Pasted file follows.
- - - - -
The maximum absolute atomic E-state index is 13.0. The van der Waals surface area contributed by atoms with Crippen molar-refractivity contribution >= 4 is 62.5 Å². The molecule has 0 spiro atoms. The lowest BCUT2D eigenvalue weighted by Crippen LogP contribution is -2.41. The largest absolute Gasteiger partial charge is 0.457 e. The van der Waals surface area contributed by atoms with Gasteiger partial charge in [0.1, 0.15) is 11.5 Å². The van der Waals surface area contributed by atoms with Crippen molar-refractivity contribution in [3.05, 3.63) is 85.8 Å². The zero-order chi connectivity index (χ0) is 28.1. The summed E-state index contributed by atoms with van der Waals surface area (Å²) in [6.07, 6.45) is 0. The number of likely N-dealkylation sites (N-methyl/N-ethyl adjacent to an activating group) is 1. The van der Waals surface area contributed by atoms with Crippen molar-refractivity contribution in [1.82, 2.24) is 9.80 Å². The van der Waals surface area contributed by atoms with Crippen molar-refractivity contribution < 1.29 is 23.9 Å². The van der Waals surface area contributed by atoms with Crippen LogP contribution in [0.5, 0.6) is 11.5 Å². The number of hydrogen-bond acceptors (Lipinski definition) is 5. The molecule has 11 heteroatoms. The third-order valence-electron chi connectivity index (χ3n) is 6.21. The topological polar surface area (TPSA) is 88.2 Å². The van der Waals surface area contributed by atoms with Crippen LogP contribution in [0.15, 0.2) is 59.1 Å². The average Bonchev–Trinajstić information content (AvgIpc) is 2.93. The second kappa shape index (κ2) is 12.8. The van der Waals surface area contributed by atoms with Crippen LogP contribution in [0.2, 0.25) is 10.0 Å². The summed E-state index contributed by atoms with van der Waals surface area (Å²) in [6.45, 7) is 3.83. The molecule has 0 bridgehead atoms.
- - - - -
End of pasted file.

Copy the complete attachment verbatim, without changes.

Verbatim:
The maximum absolute atomic E-state index is 13.0. The van der Waals surface area contributed by atoms with Crippen molar-refractivity contribution >= 4 is 62.5 Å². The molecule has 0 spiro atoms. The lowest BCUT2D eigenvalue weighted by Crippen LogP contribution is -2.41. The largest absolute Gasteiger partial charge is 0.457 e. The van der Waals surface area contributed by atoms with Gasteiger partial charge in [0.1, 0.15) is 11.5 Å². The van der Waals surface area contributed by atoms with Crippen molar-refractivity contribution in [3.05, 3.63) is 85.8 Å². The zero-order chi connectivity index (χ0) is 28.1. The summed E-state index contributed by atoms with van der Waals surface area (Å²) in [6.07, 6.45) is 0. The number of likely N-dealkylation sites (N-methyl/N-ethyl adjacent to an activating group) is 1. The van der Waals surface area contributed by atoms with Crippen molar-refractivity contribution in [1.82, 2.24) is 9.80 Å². The van der Waals surface area contributed by atoms with Crippen molar-refractivity contribution < 1.29 is 23.9 Å². The van der Waals surface area contributed by atoms with Crippen LogP contribution in [0.5, 0.6) is 11.5 Å². The number of hydrogen-bond acceptors (Lipinski definition) is 5. The molecule has 11 heteroatoms. The third-order valence-electron chi connectivity index (χ3n) is 6.21. The topological polar surface area (TPSA) is 88.2 Å². The van der Waals surface area contributed by atoms with Crippen LogP contribution in [0.15, 0.2) is 59.1 Å². The average Bonchev–Trinajstić information content (AvgIpc) is 2.93. The second kappa shape index (κ2) is 12.8. The van der Waals surface area contributed by atoms with Crippen LogP contribution in [0.2, 0.25) is 10.0 Å². The summed E-state index contributed by atoms with van der Waals surface area (Å²) in [6.45, 7) is 3.83. The molecule has 0 bridgehead atoms.